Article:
Changing the way we tackle urban growth

22 March 2016

A top-down approach must be applied to the way governments tackle urban expansion

The migration of the rural population to urban centres is a global challenge.

But nowhere is the trend as rapid as in the Gulf, where cities such as Abu Dhabi, Doha, Dubai, Jeddah, Kuwait City and Riyadh have transformed from small towns into world-scale metropolises in less than half a century.

In 1960, 30 per cent of the people in what is now the GCC lived in the region’s cities. Today, it is about 85 per cent – 98 per cent in Kuwait and Qatar.

By ? 2050, 90 per cent of the population of the GCC will live in the city, 36 per cent above the global average.

The rate of migration is slowing?, but the numbers are much bigger. The GCC population is expected to grow by 50 per cent, or 22 million by 2050.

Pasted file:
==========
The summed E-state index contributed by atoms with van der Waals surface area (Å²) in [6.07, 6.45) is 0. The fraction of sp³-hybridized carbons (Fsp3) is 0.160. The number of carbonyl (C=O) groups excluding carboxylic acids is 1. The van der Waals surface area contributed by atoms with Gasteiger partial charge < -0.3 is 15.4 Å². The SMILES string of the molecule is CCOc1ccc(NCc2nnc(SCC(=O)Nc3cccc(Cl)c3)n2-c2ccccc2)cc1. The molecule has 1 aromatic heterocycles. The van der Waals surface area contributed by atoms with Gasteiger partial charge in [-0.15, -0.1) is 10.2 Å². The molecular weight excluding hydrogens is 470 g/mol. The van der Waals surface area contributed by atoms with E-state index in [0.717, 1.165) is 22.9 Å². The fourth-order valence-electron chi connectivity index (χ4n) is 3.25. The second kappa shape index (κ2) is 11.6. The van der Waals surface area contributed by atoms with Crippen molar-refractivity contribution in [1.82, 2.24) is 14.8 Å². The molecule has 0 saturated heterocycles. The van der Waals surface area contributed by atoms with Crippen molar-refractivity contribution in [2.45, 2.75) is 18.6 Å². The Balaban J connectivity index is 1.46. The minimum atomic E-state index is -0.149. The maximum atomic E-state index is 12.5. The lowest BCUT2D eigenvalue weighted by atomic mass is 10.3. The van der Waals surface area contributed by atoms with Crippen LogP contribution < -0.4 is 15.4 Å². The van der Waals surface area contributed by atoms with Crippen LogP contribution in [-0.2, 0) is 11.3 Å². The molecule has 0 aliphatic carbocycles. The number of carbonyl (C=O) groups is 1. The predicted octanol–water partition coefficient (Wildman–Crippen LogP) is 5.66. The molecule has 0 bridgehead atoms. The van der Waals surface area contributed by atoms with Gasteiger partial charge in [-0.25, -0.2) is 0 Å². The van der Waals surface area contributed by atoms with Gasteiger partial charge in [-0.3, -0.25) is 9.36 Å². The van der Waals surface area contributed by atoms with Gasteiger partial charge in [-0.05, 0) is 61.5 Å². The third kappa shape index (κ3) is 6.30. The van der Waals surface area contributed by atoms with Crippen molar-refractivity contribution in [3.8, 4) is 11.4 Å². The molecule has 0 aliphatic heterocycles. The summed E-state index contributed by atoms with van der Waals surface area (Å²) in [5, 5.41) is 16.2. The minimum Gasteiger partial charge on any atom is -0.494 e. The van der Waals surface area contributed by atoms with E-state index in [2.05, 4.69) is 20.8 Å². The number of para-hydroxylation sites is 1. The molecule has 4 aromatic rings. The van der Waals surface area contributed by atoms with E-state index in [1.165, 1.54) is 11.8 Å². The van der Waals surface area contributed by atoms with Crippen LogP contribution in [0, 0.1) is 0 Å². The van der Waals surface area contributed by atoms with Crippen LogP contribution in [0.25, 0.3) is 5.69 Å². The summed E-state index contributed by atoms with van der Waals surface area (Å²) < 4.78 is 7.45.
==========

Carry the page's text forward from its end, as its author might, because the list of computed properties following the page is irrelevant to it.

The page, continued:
It is difficult to overstate the scale of the challenges created by this level of urban expansion – 5 million new houses, double the current number of cars on the roads, and so on.

In addition to the issue of creating capacity for this demand growth are the more subtle challenges of preserving communities, ensuring social cohesion, and simply creating a nice lifestyle.

The region’s governments have two huge weapons they must use. The first is to put a flexible and holistic vision at the core of their town planning processes, as seen on the Abu Dhabi 2030 masterplan. 

The second is to invest heavily in technology, information management software and hardware, such as metros and trams, that get people off the road.

Information management technology enables the integration of transportation networks to allow digital ticketing, reduce congestion and manage traffic flows.

Applied to energy networks, Big Data can moderate consumption and facilitate the integration to the national grid of a decentralised renewable energy sources.

But adopting new systems requires new investment across previously non-existent budget lines. So, champions must be empowered.

It also requires behavioural change. Individuals must be willing to share data. And government departments must give up domains to new, cross-functional, integrated departments.

Ultimately, it must come from the top.

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